# Definition of $I(\cdot)$ for projective schemes

How should we define the function $I(\cdot)$ for ${\rm Proj} S_\bullet$(the homogeneous prime ideals not containing $S_+$) for a $\mathbb{Z}^{\ge 0}$-graded ring $S_\bullet=S_0\oplus S_+$?

I know the functions $V(\cdot)$ and $I(\cdot)$ for affine schemes. I want the projective version of them. I know the projective version of $V(\cdot)$, i.e. $V(T):=\{p| p\supset T\}\subset {\rm Proj} S_\bullet$ for $T\subset S_+.$

If we follow the affine case, we might define $$I(Z):=\cap_{p\in Z}p$$ for $Z\subset {\rm Proj} S_\bullet$.

However this definition does not satisfy $$I(Z)\subset S_+$$ because if $S_0:=\mathbb{Z}, S_\bullet:=\mathbb{Z}[x]$ and $Z=\{ (2)\}$ then $I((2))=(2)=(2\mathbb{Z})[x]\supset 2\mathbb{Z} \not\subset S_+.$

$\bullet {\bf EDIT}$ (added just after my first comment to the first answer):

How about the following? $$I(Z):=\langle (\cap_{p\in Z}p)\cap \cup_{i>0}S_i\rangle$$ Here $\cup_{i>0}S_i$ means the homogeneous elements of positive degree, and the bracket means the ideal generated by the ingredients.

How do people define $I(\cdot)$ usually?

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This is exactly the same as Vakil's notes(5.5.H(b)). – Tom Nov 19 '12 at 14:09

Your definition of $I(Z)$ is correct. One doesn't ask $I(Z)$ to be contained in $S_+$.
Over a field, $I(Z)$ not contained in $S_+$ means $Z=\emptyset$. In general, if $S$ is an $S_0$-algebra. Suppose $S_0$ is reduced. If $I(Z)$ is not contained in $S_+$, then there exists $f\in I(Z)_0\subseteq S_0$ non-zero. Thus the image of $Z\to \mathrm{Spec}(S_0)$ is contained in the proper closed subset $V(f)$. In your example, $f=2$.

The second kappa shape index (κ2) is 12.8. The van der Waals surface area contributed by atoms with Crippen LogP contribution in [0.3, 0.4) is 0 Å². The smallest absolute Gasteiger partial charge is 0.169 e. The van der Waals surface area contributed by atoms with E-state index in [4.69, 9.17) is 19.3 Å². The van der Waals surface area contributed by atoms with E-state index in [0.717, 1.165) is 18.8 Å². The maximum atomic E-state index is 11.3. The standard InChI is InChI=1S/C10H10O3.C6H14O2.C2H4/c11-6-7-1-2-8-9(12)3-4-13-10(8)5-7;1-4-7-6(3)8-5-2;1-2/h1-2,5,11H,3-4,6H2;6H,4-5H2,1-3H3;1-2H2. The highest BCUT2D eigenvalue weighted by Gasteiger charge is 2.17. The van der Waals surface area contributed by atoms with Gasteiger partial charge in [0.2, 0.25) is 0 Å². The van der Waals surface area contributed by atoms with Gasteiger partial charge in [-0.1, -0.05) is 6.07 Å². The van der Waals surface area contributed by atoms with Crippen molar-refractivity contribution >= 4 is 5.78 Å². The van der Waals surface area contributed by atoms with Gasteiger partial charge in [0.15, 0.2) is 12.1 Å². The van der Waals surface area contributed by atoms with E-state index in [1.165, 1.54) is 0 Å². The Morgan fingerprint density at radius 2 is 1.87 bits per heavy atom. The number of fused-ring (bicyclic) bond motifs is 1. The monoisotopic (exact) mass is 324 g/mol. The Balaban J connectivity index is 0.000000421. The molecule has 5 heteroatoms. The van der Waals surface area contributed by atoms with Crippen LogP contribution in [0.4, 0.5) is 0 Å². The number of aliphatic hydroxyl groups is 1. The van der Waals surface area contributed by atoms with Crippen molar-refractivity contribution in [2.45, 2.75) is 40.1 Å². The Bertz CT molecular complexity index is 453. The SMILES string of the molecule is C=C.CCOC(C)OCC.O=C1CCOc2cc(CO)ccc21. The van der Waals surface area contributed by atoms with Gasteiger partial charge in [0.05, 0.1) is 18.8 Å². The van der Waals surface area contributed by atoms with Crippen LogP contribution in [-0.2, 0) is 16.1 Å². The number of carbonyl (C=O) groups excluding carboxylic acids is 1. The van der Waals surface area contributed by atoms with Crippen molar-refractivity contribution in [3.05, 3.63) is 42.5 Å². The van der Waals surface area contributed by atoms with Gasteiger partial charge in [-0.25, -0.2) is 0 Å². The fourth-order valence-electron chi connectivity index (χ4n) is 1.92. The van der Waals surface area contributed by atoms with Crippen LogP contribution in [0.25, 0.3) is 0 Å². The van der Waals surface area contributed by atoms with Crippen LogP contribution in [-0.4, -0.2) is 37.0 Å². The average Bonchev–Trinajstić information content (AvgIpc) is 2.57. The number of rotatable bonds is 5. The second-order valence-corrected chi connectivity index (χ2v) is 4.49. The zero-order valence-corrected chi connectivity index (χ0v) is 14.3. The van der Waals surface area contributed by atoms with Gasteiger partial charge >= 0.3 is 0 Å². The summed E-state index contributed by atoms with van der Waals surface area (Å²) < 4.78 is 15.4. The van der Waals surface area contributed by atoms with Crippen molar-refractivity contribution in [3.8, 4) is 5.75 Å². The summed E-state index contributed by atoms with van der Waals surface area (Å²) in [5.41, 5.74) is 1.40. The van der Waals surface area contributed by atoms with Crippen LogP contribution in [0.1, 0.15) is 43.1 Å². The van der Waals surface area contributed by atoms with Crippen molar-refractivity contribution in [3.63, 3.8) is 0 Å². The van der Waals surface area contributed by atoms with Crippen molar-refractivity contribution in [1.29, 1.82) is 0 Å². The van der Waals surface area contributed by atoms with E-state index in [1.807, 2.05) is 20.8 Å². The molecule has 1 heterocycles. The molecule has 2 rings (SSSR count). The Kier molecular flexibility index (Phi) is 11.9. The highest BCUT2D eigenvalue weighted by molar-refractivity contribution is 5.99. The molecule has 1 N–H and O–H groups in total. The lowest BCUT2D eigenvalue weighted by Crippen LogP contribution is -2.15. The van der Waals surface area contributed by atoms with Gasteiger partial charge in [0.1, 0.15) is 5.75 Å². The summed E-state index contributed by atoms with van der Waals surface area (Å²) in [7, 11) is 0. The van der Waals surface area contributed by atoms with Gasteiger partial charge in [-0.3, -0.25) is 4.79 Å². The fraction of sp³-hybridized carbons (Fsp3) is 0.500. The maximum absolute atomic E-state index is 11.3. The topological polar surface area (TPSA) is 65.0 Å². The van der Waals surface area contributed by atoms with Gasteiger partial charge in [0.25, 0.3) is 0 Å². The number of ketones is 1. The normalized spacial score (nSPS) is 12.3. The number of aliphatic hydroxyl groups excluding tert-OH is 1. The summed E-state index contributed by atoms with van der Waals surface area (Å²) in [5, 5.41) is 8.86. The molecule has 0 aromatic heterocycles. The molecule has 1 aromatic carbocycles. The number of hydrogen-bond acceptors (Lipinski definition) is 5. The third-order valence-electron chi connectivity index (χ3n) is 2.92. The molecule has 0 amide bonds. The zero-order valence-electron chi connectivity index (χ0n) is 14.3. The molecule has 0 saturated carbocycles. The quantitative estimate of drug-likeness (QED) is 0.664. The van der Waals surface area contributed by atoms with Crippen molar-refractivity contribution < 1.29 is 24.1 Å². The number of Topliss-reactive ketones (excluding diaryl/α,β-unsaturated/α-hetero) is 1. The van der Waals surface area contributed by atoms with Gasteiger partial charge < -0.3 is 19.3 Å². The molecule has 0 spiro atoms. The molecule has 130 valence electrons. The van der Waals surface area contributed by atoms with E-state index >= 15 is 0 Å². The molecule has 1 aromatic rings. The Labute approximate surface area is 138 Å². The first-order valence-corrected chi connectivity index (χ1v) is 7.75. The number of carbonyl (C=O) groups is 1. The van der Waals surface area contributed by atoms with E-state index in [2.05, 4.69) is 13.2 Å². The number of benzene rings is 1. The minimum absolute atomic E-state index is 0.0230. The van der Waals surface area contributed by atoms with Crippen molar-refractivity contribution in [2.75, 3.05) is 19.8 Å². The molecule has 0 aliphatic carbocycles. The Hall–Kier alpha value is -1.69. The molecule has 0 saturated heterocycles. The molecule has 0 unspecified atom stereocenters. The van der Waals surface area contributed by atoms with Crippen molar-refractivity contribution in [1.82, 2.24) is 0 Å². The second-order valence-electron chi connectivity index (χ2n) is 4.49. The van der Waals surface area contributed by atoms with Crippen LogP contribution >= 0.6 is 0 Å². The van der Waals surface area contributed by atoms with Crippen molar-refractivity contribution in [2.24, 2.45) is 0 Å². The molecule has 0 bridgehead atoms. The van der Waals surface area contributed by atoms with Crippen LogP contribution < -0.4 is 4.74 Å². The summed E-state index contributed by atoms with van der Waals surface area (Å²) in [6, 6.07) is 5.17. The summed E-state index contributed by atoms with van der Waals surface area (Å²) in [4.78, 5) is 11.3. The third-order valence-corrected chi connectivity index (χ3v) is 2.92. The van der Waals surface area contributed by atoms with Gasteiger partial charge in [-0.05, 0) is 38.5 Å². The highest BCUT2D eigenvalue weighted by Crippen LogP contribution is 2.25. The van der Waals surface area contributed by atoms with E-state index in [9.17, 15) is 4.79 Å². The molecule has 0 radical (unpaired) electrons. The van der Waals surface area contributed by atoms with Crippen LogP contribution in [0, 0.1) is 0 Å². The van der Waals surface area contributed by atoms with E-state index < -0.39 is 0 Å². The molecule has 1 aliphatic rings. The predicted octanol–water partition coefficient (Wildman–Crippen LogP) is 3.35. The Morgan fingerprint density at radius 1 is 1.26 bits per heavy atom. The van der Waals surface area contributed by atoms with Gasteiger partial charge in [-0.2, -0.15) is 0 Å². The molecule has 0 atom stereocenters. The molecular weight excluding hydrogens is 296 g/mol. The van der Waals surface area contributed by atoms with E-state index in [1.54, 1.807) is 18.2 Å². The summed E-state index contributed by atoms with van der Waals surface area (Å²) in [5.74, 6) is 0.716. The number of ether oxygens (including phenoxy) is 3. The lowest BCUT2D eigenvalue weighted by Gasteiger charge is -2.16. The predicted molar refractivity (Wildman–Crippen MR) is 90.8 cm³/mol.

Edit. Whatever is the definition of $I(Z)$, what you want I guess is $V_+(I(Z))=Z$ (I prefer to put underscore $V_+$ to stress on the homogeneous ideals), as sets when $Z$ is a closed subset. This is the case with your definition. Indeed, if $Z=V_+(I)$, then $$V_+(I(Z)) = Z$$ set-theoretically. By Krull's intersection theorem $\sqrt{I}$ is the intersectio of all (unhomogeneous) primes $q\supseteq I$. So $\sqrt{I}\subseteq I(Z)$ and $V_+(I(Z))\subseteq V_+(\sqrt{I})=Z$. Conversely, if $p\in Z$, then $I\subseteq p$, so $I(Z)\subseteq p$ and $p\in V_+(I(Z))$.
Now to reconcile with other possible definitions, we have $$V_+(I)=V_+(I\cap S_+)$$ for any homogeneous ideal $I$ of $S$ (the RHS is the ideal in the edited part of your OP). This can be found in "Algebraic geometry and arithmetic curves", Lemma 2.3.35 (b).
Thank you so much. It means that Vakil's notes (5.5.H(b)) is wrong without adding an assumption, doesn't it? Hartshorne doesn't seem to contain definition of $I()$. – Tom Nov 20 '12 at 0:53